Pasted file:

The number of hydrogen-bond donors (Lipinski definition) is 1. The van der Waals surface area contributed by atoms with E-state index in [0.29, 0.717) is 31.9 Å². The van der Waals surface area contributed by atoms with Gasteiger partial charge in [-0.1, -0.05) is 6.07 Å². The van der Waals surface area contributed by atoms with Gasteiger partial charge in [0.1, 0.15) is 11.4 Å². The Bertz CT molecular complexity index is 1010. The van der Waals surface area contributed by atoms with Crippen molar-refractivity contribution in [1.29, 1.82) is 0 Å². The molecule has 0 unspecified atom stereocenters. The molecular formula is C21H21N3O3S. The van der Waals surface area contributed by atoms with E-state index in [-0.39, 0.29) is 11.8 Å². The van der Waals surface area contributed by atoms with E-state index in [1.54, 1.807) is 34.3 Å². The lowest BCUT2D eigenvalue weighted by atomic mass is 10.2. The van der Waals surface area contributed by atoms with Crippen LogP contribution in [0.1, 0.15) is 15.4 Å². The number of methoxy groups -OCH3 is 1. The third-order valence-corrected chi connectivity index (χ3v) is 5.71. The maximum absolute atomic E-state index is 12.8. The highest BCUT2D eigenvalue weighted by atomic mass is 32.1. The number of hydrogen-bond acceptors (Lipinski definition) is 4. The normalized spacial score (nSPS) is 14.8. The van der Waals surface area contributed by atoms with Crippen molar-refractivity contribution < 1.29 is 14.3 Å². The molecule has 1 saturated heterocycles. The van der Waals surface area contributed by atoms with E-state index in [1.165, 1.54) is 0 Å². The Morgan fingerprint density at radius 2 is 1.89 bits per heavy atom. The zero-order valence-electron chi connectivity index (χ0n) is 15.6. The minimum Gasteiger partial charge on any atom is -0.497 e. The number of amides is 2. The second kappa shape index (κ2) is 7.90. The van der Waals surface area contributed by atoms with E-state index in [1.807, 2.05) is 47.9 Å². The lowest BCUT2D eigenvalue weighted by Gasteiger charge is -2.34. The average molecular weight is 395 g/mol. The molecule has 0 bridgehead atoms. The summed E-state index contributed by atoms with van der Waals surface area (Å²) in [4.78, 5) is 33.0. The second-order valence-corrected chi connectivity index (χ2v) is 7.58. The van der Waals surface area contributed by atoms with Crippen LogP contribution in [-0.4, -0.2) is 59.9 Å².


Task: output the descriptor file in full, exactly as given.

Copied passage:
The number of hydrogen-bond donors (Lipinski definition) is 1. The van der Waals surface area contributed by atoms with E-state index in [0.29, 0.717) is 31.9 Å². The van der Waals surface area contributed by atoms with Gasteiger partial charge in [-0.1, -0.05) is 6.07 Å². The van der Waals surface area contributed by atoms with Gasteiger partial charge in [0.1, 0.15) is 11.4 Å². The Bertz CT molecular complexity index is 1010. The van der Waals surface area contributed by atoms with Crippen molar-refractivity contribution in [1.29, 1.82) is 0 Å². The molecule has 0 unspecified atom stereocenters. The molecular formula is C21H21N3O3S. The van der Waals surface area contributed by atoms with E-state index in [-0.39, 0.29) is 11.8 Å². The van der Waals surface area contributed by atoms with E-state index in [1.54, 1.807) is 34.3 Å². The lowest BCUT2D eigenvalue weighted by atomic mass is 10.2. The van der Waals surface area contributed by atoms with Crippen LogP contribution in [0.1, 0.15) is 15.4 Å². The number of methoxy groups -OCH3 is 1. The third-order valence-corrected chi connectivity index (χ3v) is 5.71. The maximum absolute atomic E-state index is 12.8. The highest BCUT2D eigenvalue weighted by atomic mass is 32.1. The number of hydrogen-bond acceptors (Lipinski definition) is 4. The normalized spacial score (nSPS) is 14.8. The van der Waals surface area contributed by atoms with Crippen molar-refractivity contribution < 1.29 is 14.3 Å². The molecule has 1 saturated heterocycles. The van der Waals surface area contributed by atoms with E-state index in [1.165, 1.54) is 0 Å². The Morgan fingerprint density at radius 2 is 1.89 bits per heavy atom. The zero-order valence-electron chi connectivity index (χ0n) is 15.6. The minimum Gasteiger partial charge on any atom is -0.497 e. The number of amides is 2. The second kappa shape index (κ2) is 7.90. The van der Waals surface area contributed by atoms with E-state index in [1.807, 2.05) is 47.9 Å². The lowest BCUT2D eigenvalue weighted by Gasteiger charge is -2.34. The average molecular weight is 395 g/mol. The molecule has 0 bridgehead atoms. The summed E-state index contributed by atoms with van der Waals surface area (Å²) in [4.78, 5) is 33.0. The second-order valence-corrected chi connectivity index (χ2v) is 7.58. The van der Waals surface area contributed by atoms with Crippen LogP contribution in [-0.4, -0.2) is 59.9 Å².